In early fall 1864, the air was cool in Cross Keys, yet the foliage seemed green. Glimpses of Muscadine and Scuppernong vines loaded with ripened grapes appeared along the dusty dirt road. Great clusters of persimmon trees hung over the road, with bright orange fruit ready to drop from the branches. There in the low and wooded fields, like any scenic Mid-Atlantic countryside, was the Cross Keys, a scarcely populated neighborhood in Southampton County, Virginia. The neighborhood is at the north-east junction of Meherrin Road and Cross Keys Road north of Boykins Depot in Southampton County. It lies near the North Carolina state line seventy miles from Norfolk, and just as far from Richmond. Cross Keys is about fifteen miles from Murfreesboro in North Carolina, and about twenty-five from the Great Dismal Swamp. At a secure distance off the road, obscured amid the woods, stood an old decaying grand house. Aligned behind it is a neat Con-federate encampment of white tents, drilling for deployment in near Petersburg, Virginia.
Slaveholders in Cross Keys and across Southampton County expected that a slave uprising would go with the start of the war and tightened plantation discipline earlier, during the spring and summer of 1861. As an in-creasing number of white men left home for the Confederate army, however, and the dreaded slave rebellion never materialized, white Virginians loosened their grip on their slaves. In the county, slave patrols dwindled in number. In the absence of male authority figures, plantation discipline relaxed as slaves sensed and exploited their mistresses’ weakness. While a few slaves stopped working entirely, others refused to grow cash crops without extra incentives.
In its earliest stages of the Civil War, the practice of living off the land was a way of supplementing the army rations shortage. Food was the first area in which soldiers engaged in large-scale theft from civilians. Initially, soldiers in both armies freely picked apples, pears, and other fruit from trees they passed while on patrol in the county. Many soldiers in the encampment came from farms themselves and knew the labor and investment that went into raising field crops and filling storage facilities. The thought of foraging the productions bothered them. But as the war dragged out, the attitudes of Confederate soldiers toward supplementing their diet with the practice of living off the land changed markedly. Once a few members of the encampment crossed an inhumane line by taking food from civilians for their own consumption, the behavior inevitably spread to other soldiers. The Cross Keys’ residents competed with the encamped Confederate soldiers for the food and rummage.
In the spring of 1861, the bitter north and south sectional conflict that had been intensifying over four decades erupted into a Civil War, when states began seceding and formed the Confederate States of America. At its outset, the Civil War was not a war to end slavery, rather, to save the Union. In the states that seceded from the Union, three million Black people were in bondage, existing without human rights solely to serve the political, economic, and social benefits of the slaveholders. As the war progressed and conditions worsened, Southampton citizens faced greater and greater hardships and devastation. The enslaved people in the county endured much harsher conditions under strict slave codes and oppressive racism in the Cross Keys.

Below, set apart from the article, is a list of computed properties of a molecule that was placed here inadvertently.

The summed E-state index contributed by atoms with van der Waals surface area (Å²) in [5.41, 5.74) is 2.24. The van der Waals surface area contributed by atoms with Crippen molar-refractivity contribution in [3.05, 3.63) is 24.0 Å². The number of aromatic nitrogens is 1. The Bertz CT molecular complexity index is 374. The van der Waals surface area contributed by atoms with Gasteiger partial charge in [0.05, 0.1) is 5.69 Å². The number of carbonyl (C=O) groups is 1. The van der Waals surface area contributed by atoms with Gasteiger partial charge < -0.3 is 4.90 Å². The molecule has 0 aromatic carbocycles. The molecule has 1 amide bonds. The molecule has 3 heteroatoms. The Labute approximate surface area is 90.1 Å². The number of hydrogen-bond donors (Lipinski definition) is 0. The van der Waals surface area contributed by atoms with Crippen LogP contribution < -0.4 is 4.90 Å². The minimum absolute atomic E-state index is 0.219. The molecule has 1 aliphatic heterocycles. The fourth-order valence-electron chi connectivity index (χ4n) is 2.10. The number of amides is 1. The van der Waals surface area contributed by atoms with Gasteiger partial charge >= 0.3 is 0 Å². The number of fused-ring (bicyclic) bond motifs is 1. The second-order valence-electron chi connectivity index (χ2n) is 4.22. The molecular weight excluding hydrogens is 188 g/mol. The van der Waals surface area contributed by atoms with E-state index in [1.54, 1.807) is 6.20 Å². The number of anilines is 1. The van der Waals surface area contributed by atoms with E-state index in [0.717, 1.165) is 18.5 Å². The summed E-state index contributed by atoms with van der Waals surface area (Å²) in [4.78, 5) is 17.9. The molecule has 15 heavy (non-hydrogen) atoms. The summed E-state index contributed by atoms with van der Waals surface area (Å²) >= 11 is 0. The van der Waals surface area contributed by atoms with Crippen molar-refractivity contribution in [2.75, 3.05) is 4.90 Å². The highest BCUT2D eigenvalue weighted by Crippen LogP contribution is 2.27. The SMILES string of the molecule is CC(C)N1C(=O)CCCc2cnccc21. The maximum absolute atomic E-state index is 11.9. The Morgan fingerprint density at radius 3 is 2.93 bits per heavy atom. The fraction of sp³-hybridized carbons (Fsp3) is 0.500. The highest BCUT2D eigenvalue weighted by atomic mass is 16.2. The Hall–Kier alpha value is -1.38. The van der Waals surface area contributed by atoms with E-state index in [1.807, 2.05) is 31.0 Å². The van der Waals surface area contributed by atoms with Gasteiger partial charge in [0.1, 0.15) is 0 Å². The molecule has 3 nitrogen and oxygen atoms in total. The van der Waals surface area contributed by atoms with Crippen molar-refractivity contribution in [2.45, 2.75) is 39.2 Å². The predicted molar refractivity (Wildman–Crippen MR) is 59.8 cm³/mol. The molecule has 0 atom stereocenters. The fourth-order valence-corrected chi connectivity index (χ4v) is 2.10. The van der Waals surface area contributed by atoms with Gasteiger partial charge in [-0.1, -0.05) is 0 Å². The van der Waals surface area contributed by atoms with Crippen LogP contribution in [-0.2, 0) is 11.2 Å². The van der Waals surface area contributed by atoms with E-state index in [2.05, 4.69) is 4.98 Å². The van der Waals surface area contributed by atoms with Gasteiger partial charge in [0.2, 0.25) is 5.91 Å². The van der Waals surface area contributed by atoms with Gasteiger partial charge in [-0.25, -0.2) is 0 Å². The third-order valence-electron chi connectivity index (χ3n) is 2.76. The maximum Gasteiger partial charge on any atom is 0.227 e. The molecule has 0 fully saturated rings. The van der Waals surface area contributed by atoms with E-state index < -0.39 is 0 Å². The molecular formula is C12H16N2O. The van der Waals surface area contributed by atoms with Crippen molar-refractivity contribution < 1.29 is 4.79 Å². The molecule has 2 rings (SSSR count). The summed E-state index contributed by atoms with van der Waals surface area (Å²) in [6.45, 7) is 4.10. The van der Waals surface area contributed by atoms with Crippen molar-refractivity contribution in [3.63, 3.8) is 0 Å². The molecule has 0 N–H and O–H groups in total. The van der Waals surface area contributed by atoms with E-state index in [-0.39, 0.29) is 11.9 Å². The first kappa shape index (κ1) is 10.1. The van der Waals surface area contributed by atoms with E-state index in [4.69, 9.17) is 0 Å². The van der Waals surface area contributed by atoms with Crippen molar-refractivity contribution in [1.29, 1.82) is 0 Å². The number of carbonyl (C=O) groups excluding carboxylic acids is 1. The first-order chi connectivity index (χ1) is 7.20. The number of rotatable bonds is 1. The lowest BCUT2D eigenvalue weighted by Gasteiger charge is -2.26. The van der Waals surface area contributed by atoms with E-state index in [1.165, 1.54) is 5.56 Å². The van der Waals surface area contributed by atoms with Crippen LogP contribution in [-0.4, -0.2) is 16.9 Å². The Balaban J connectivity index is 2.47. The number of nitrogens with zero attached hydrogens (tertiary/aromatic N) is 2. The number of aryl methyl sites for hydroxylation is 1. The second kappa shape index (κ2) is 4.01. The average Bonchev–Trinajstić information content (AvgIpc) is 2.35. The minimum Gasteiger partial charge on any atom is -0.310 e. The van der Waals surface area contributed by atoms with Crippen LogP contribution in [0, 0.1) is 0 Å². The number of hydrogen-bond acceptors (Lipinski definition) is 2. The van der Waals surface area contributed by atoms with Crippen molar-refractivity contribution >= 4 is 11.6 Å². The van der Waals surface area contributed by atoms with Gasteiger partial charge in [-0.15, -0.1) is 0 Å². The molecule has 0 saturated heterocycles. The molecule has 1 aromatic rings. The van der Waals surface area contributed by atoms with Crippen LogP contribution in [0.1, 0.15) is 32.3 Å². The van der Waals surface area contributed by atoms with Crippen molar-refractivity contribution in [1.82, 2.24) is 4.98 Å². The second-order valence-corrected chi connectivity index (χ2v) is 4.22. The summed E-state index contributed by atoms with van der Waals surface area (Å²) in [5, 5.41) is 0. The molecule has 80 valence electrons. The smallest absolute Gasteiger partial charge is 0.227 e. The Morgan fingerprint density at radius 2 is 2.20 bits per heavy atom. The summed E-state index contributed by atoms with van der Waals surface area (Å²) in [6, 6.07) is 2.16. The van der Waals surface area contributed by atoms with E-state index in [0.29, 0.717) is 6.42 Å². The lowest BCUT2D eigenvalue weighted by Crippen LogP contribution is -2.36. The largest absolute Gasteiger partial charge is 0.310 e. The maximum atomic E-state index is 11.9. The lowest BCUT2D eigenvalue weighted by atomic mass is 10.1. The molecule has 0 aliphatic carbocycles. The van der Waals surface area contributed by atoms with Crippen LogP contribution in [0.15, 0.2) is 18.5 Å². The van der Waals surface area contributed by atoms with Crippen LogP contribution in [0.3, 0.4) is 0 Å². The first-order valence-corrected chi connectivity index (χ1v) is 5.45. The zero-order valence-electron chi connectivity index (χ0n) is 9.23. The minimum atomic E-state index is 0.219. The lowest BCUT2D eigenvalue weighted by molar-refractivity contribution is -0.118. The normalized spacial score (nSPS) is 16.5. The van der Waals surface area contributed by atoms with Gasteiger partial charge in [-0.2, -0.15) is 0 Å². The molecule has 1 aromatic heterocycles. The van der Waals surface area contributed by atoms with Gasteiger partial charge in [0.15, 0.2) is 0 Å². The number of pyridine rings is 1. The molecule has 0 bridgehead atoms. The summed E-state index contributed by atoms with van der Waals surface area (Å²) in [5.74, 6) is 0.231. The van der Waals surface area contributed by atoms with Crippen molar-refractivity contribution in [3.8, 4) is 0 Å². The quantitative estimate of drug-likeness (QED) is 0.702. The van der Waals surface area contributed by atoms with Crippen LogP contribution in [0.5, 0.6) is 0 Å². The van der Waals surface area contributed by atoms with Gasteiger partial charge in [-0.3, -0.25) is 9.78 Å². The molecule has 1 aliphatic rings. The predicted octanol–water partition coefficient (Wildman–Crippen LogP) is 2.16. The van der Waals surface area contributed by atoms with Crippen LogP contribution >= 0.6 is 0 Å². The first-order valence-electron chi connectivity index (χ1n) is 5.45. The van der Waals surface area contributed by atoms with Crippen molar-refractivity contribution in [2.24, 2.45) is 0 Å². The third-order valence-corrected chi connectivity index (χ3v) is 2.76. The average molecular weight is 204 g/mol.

During the 1860 presidential election, Abraham Lincoln’s antislavery views were well established. His victory as the nation’s first Republican president was the catalyst that pushed the first southern states to secede. Lincoln sought foremost to preserve the Union, and he knew few people would have supported a war against slavery in 1861. Young Parson Sykes, however, hoped that the war’s outcome would rid the status quo by abolishing chattel slavery.
For over 150 years, Parson Sykes’ descendants passed down stories and adventures of his early life at family reunions and holiday meals, weddings, and other gatherings where the ancestors met. As told by his son, John P. Sykes, Parson was born and raised on Jacob Williams’ farm in the Cross Keys neighborhood about fifteen years after Nat Turner raided it during the insurrection. He was the son of Solomon Sykes and Louisa Williams. Louisa and her three sons, Parson, Joseph, and Henry were slaves on Jacob Williams’ farm. However, not much was known about Solomon, who may have been a slave on a nearby farm and hired out to Jacob.
Solomon Sykes was a skillful farmer who Jacob Williams hired to supervise his tobacco, peanuts, and cotton interests on his three farms. Louisa did all the cooking, cleaning, washing of clothes, sweeping, food service, and childcare. She also had to be alert at any hour of the day or night. She lived in a small two-story slave shanty with an open second floor, where Parson and his brothers slept.
According to oral family history, early in his life, Parson worked on the farms. He followed along beside Solomon and the other older workers, and as he grew older, became an experienced substitute for Jacob Williams’ aging slaves. During the war, he learned to tend the horses, drove the carriages, and kept the gardens. On Jacob farms, enslaved children, from the age of about ten, suffered exposure to the ills of slavery, working full-time work, with the threat of family separation, and denial of basic human and civil rights.
For his own predatory benefits and needs, Jacob trained Parson, Joseph, and Henry to be carpenters and farm laborers. He was one of many farmers in the county who violated the law and instructed the enslaved people on his farm to read. In addition, Jacob ensured they learned and obeyed his rules and laws that denied slaves human and civil rights. Parson understood as a slave, he could own nothing, not even his labor that served the political, economic, and the social benefits of Jacob, his enslaver. Parson was good with artisan tools. He was not afraid of heights or climbing on the roofs of tall barns and farm buildings. On and off the Williams Farm, there was always a need for enslaved journeymen who could do a wide variety of farming, blacksmith, and carpentry duties.